It is in the secular paintings of the Renaissance that the most interesting collisions between Christian and older forms of pagan flower symbolism occur. The Christian notion of the flower as a symbol of chastity is challenged by the Greco-Roman (and doubtless older) conception of flowers as emblems of spring, new life, regeneration and the impulse to procreation - the idea of flowers as fertility symbols, embodied in classical mythology by the close association of the goddesses of flowers and love, Flora and Venus.

The most famous Renaissance painting of Venus and Flora, Botticelli's Primavera, nervously acknowledges the potency of this old, pagan floral symbolism while also attempting to tame it. Botticelli's mythological figures stand on a carpet of flowers: coltsfoot, forget-me-nots, grape hyacinths, cornflowers, periwinkles, borage, pinks, anemones, daisies. This expansion of the normal repertoire of Renaissance flower painting makes the Primavera almost (but only almost) a hymn to fertility - an image of floral abundance, peopled by alluring images of female sexuality, thinly draped goddesses in diaphanous veils.

But the eroticism of Botticelli's painting, and the sexual charge of its floral symbolism, is held in check by a peculiar strategy of pictorial conflation - the subtle elision of one symbolic code with another. Botticelli's Venus, much more decorously dressed than the other figures in the painting, has been made to resemble a Madonna. And this, in turn, gives Botticelli's garden chaste associations: it becomes the hortus conclusus of conventional religious art, the walled garden that symbolised Mary's perpetual virginity. The Primavera is a strange, tense painting, poised between two versions of flower symbolism: a garden of love that is, also, an image of inviolable chastity; a place presided over by a goddess of love who is also, paradoxically, the Virgin.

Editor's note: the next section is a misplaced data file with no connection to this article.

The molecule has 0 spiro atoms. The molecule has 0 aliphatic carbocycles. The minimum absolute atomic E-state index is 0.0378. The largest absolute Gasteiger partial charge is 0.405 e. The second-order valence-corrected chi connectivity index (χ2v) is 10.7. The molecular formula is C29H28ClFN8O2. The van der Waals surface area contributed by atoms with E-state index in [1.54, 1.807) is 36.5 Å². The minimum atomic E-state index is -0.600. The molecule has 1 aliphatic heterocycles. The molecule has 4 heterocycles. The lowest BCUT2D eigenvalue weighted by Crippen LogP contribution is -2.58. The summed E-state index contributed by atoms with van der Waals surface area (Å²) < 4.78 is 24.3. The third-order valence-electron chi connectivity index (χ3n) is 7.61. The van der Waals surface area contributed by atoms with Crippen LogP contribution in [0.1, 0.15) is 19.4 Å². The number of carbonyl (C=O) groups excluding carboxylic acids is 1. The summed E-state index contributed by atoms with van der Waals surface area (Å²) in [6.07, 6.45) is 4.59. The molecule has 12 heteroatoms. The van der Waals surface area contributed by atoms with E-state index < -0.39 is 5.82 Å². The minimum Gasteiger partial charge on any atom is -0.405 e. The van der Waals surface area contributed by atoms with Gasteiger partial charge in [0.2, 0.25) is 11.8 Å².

In modern times, curious things happen to flowers and their meanings. Images of flowers become so widespread that their older meanings begin to be obscured (the Cadbury's Roses phenomenon). And new printing technologies mean that flowers begin to appear, in the home, as a ubiquitous decorative device. Victorian painting copes insecurely with this new superabundance of flowers. Pre-Raphaelite art, which is full of virginal maidens wandering through fields of flowers, attempts to rediscover the older forms of Christian signifiance given to flowers. But the results are usually compromised by their own aestheticised decorativeness. It is as if these artists have seretly conceded that flowers have become terminally and merely decorative in their time, a form of mass-produced ornamentation run wild in the new Victorian world of luxury and over-production - and painting itself risks turning into a form of vaguely moralised wallpaper, its ambitions for high ethical seriousness impeached by its resemblance to a Liberty print.

Another thing that happens to flowers in modern times is that as artists begin to conceive their job not as the continuance of tradition but its rupture, they reinvent the meanings of flowers within the terms of their personal mythologies. Van Gogh turns the sunflower into an emblem of his own destiny, painting its sudden, fantastic radiance and equally sudden decline with the pathos of one who senses in it the extremes of his own temperament; Georgia O'Keeffe finds, in close-up views of lilies or irises that resemble both female genitalia and vast, abstracted landscapes, emblems of her quasi-mystical faith in the connectedness of all things.

Early modernism unpredictably transforms flower paint from the lowest of the genres into one of the grandest. The flower painting, a form of art which entirely eschewed event in favour of more abstract harmonies of form and colour, was perfectly suited to the concerns of an artist such as Monet. The older Monet became increasingly uninterested in human action or anecdote and came to a vaguely pantheistic view of the world as a fundamentally eventless place: a field of indeterminate natural energies, a play of light and colour and weather, whose image he found in his waterlily pond at Giverny.

Monet's late paintings of waterlilies offer no more than the most delicate correspondences to what they purport to represent: the flowers become floating, shifting, abstracted patches of colour, rendered in thin, etherised layers of paint. Flowers, in art, are usually less innocent and more complicated than might be imagined: Monet used them, in effect, to reinvent painting, and to reinvent pictorial space, which in his waterlily paintings becomes radically flattened and abstracted. But maybe the flower painting has always been like a gangster's bouquet - inside, there's a machine gun.

(Photographs omitted)